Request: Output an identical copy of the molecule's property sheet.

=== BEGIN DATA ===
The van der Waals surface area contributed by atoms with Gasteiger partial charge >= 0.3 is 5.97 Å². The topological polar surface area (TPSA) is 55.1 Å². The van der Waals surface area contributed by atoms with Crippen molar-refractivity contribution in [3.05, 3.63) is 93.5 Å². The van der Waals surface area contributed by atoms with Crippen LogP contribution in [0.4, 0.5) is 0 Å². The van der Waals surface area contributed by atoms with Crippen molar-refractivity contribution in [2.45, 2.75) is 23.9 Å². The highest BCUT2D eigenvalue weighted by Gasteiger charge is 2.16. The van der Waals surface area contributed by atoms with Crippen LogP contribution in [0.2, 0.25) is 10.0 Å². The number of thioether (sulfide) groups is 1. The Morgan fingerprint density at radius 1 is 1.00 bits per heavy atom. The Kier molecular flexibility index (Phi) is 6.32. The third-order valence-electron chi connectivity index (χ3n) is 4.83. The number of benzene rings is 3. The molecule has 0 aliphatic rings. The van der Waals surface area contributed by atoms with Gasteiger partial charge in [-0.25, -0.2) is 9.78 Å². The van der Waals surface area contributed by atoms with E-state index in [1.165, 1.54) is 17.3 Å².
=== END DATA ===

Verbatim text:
The van der Waals surface area contributed by atoms with Gasteiger partial charge >= 0.3 is 5.97 Å². The topological polar surface area (TPSA) is 55.1 Å². The van der Waals surface area contributed by atoms with Crippen molar-refractivity contribution in [3.05, 3.63) is 93.5 Å². The van der Waals surface area contributed by atoms with Crippen LogP contribution in [0.4, 0.5) is 0 Å². The van der Waals surface area contributed by atoms with Crippen molar-refractivity contribution in [2.45, 2.75) is 23.9 Å². The highest BCUT2D eigenvalue weighted by Gasteiger charge is 2.16. The van der Waals surface area contributed by atoms with Crippen LogP contribution in [0.2, 0.25) is 10.0 Å². The number of thioether (sulfide) groups is 1. The Morgan fingerprint density at radius 1 is 1.00 bits per heavy atom. The Kier molecular flexibility index (Phi) is 6.32. The third-order valence-electron chi connectivity index (χ3n) is 4.83. The number of benzene rings is 3. The molecule has 0 aliphatic rings. The van der Waals surface area contributed by atoms with Gasteiger partial charge in [-0.25, -0.2) is 9.78 Å². The van der Waals surface area contributed by atoms with E-state index in [1.165, 1.54) is 17.3 Å².